Who to root for?

The postseason has begun and the Mariners are once again nowhere to be seen. What's a Seattle baseball fan to do? In this wacky year of expanded playoffs, most us will pick a team (or a succession of them) to ride with through the World Series and make the best of it. But whom to choose...?

If you have no other loyalties, maybe this will help make up your mind. While the M's are out of the running, plenty of former M's are playing on. Let's take a look at the familiar faces in the playoffs, by league and by team seeding.

Tampa Bay Rays (1)

The Rays have been one of Seattle's favorite trading partners in recent years, so you might think there'd be a lot of ex-Mariners in their fold. But there's just one, catcher Mike Zunino, who has been a bench player for the most part this season. Z has performed pretty much the same in Tampa Bay as he did in Seattle (2013-2018): batting about .150 and striking out a ton.

Minnesota Twins (2)

Minnesota has a fan favorite ex-Mariner in DH Nelson Cruz (2015-2018). Nellie had a fantastic season, batting .303/.397/.595 with 16 home runs. The Twins also have pitcher Michael Pineda (2011), 2-0 in five 2020 starts and much less of a favorite.

Oakland Athletics (0)

The A's don't have any former Mariner players, but they are still led by manager Bob Melvin, who was the Seattle skipper from 2003-2004. What might have been if the M's had kept Bob Melvin on, eh? Since getting fired by the Mariners, Melvin's teams have made seven postseasons if you count the Wild Card game, five if you don't; the M's, of course, have made zero.

Chicago White Sox (4)

There are four Mariner alumni among the southsiders, but all were short-timers here. Outfielder Jarrod Dyson called Seattle home in 2017, closer Alex Colomé was here for about two-thirds of 2018, reliever Evan Marshall appeared in six games for the M's in 2017, and we remember DH Edwin Encarnación from the first half of last season. Colomé was outstanding in 2020, 2-0 with 12 saves and an 0.81 ERA; Encarnación hit 10 homers but only batted .157.

New York Yankees (1)

James Paxton is injured, so the only former M present with the Bronx Bombers right now is pitcher J.A. Happ, who started the 2015 season with Seattle and  ended it with the Pittsburgh Pirates.

Houston Astros (0)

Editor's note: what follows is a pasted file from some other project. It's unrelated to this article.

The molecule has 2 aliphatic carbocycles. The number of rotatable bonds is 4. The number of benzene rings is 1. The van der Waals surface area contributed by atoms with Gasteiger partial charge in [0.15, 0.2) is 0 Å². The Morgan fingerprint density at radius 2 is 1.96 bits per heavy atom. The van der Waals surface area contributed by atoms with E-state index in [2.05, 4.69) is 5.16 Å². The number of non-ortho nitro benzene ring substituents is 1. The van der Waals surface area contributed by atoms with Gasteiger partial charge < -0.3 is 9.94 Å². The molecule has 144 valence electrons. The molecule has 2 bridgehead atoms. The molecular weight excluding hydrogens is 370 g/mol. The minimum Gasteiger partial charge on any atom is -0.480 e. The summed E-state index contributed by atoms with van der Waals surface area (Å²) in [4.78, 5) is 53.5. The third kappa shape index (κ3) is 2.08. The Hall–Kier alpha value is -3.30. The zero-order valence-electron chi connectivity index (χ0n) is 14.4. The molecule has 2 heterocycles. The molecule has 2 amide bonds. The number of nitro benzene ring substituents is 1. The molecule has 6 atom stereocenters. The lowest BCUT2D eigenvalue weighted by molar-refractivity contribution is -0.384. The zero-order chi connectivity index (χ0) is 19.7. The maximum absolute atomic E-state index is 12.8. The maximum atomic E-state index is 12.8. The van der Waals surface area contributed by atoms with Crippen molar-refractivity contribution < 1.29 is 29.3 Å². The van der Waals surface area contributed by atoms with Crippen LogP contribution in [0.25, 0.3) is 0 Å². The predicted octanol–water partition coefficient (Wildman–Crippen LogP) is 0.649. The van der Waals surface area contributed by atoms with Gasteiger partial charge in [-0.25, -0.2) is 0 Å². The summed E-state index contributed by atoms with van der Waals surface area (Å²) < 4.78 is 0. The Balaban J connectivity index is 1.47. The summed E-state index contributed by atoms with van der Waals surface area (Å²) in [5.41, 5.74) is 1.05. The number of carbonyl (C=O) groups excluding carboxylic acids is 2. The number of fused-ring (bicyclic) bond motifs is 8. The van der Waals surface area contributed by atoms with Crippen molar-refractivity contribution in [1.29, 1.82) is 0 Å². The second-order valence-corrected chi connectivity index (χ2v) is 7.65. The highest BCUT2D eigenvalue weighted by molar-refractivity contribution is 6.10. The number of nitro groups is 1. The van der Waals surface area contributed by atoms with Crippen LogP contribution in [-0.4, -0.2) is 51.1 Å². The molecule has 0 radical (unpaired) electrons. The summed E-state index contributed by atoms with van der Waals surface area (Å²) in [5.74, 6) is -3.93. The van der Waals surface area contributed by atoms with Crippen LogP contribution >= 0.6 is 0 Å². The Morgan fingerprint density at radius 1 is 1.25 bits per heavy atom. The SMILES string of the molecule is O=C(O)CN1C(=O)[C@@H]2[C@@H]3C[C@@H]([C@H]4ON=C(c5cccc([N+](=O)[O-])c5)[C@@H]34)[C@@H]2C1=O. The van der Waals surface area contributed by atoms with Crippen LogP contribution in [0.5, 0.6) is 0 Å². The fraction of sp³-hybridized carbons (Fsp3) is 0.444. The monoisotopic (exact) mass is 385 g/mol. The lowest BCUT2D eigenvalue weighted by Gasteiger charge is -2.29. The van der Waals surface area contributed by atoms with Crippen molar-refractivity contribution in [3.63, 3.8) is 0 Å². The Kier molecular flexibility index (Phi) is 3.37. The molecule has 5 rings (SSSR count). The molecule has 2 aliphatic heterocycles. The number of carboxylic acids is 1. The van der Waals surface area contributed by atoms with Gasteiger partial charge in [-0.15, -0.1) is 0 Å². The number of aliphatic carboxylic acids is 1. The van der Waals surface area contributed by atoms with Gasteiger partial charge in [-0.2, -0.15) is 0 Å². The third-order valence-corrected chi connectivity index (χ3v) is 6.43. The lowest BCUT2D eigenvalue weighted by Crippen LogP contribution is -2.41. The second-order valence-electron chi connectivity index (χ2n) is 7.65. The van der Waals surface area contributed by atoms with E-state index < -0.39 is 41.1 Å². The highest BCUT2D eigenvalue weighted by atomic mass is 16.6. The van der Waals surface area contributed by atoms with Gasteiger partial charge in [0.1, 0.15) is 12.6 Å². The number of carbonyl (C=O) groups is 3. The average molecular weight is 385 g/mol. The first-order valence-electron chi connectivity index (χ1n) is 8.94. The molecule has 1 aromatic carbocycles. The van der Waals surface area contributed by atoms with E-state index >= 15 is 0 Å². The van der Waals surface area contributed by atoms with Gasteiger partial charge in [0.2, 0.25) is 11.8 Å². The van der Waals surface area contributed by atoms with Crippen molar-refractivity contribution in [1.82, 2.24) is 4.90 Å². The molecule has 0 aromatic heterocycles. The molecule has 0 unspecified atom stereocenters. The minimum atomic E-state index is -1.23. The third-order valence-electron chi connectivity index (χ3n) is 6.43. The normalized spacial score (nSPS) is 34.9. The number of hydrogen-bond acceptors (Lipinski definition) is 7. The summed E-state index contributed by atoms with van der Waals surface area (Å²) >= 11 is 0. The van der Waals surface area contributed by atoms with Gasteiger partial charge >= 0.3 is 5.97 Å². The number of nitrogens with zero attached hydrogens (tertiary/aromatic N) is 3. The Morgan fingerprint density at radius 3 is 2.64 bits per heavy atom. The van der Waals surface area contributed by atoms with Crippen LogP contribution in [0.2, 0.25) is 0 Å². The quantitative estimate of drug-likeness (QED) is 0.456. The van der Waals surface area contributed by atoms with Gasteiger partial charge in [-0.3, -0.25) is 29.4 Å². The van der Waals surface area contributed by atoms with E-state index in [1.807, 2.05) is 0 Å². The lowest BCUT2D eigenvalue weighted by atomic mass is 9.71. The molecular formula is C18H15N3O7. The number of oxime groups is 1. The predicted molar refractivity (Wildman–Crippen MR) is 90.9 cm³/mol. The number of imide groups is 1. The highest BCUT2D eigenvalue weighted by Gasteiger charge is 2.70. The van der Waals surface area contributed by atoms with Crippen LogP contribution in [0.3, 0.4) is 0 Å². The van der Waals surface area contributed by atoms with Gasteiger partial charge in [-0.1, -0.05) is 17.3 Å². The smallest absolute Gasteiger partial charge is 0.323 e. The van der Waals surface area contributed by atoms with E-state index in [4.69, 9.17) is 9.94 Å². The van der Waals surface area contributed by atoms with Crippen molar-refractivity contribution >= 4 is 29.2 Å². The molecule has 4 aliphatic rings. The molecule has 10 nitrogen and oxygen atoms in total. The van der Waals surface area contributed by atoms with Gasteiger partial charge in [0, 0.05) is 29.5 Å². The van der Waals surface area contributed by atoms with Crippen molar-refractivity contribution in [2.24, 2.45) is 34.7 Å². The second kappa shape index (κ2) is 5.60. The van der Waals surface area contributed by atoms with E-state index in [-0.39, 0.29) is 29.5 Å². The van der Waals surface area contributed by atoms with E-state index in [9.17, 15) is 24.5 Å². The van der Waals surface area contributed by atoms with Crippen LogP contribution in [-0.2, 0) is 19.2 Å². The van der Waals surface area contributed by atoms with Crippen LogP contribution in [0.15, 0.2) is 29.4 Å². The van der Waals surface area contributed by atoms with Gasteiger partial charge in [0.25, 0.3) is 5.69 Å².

Houston has no former Mariners, for which we can all be grateful.

Cleveland Indians (0)

No ex-Mariners among the Clevelanders unless you count first baseman Carlos Santana, who was a Mariner for a couple of weeks during the 2018-2019 offseason, acquired in a trade with the Phillies and then spun off in another trade with the Indians.

Toronto Blue Jays (1)

One of the most recent of former Mariners in the playoffs, pitcher Taijuan Walker was dealt to the Jays just a month ago. Tai has been great with the Blue Jays, going 2-1 in six starts and posting a 1.37 ERA.

Los Angeles Dodgers (1)

Though the National League teams have not yet announces their Wild Card series rosters, we can make educated guesses, and for LA that means Chris Taylor. Taylor came off the Seattle bench in 2014-2016 before being dealt to the Dodgers for a couple of resin bags; with Los Angeles he's been a key player, getting on base at a .340 clip since the trade including a .366 OBP this season, playing all over the diamond.

Atlanta Braves (0)

The Braves have pitcher Tommy Milone among their 40-man complement, but he'll likely be left off the playoff roster. 

Chicago Cubs (1)

Briefly a Mariner (2018), outfielder Cameron Maybin was a trade-deadline addition to the Cubs this season. He doesn't figure to play a huge role in the playoffs, but one never knows.

San Diego Padres (4)

Thanks to last month's big trade between the M's and Pads, there are four recent Mariners to see here. Austin Nola has underperformed with San Diego so far (.222/.324/.381), but it's a small sample size; reliever Dan Altavilla has overperformed (1-1, 3.12 ERA), but only 823 innings; and reliever Austin Adams came back from injury after the deal and threw just four innings for San Diego, allowing two runs. There's also relief pitcher Emilio Pagán, who was a Mariner in 2017.

Miami Marlins (1)

The Fish have reliever Nick Vincent, a three-year Mariner (2016-2018) who turned in a passable season with Miami this season (1-2, 4.43 ERA, 2213 innings).

Cincinnati Reds (1)

Starting pitcher Wade Miley is the sole ex-M on the Reds. The lefty pitched for Seattle for part of 2016 before being traded to Baltimore. This year as a Red, Miley was less than good, going 0-3 with a 5.65 ERA in four starts.

St. Louis Cardinals (1)

He wasn't much of a hitter here, but Brad Miller (2013-2015) posted an on-base mark of .357 with St. Louis in 2020. His batting average was only .232, but 25 walks and 16 extra-base hits boost his value to the Cards. The Cardinals also have outfielder Tyler O'Neill, who was never a Mariner per se, but was a top Seattle farmhand when he was traded to St. Louis for Marco Gonzales.

Milwaukee Brewers (2)

Outfielder Ben Gamel (2016-2018) remains a Brewer, though his season was less than spectacular; with a line of just .237/.315/.404 he's been playing sparingly as the season wrapped up. On the flip side, Milwaukee picked up ex-Mariner Daniel Vogelbach after he was DFA'd for the second time this season and he's been on fire. With the Brew Crew, Vogey was 19-for-58, giving him a batting line of .328/.418/.569, playing both first base and DH.

Go, I don't know, Blue Jays, I guess? Padres? Definitely rooting for Vogey, but not so much the Brewers.

Your mileage may vary.


  • Posted by Bill on September 30, 2020 (9 months ago)

    If the Yankees make the ALCS, Big Maple could return in a relief role. He's resumed throwing.

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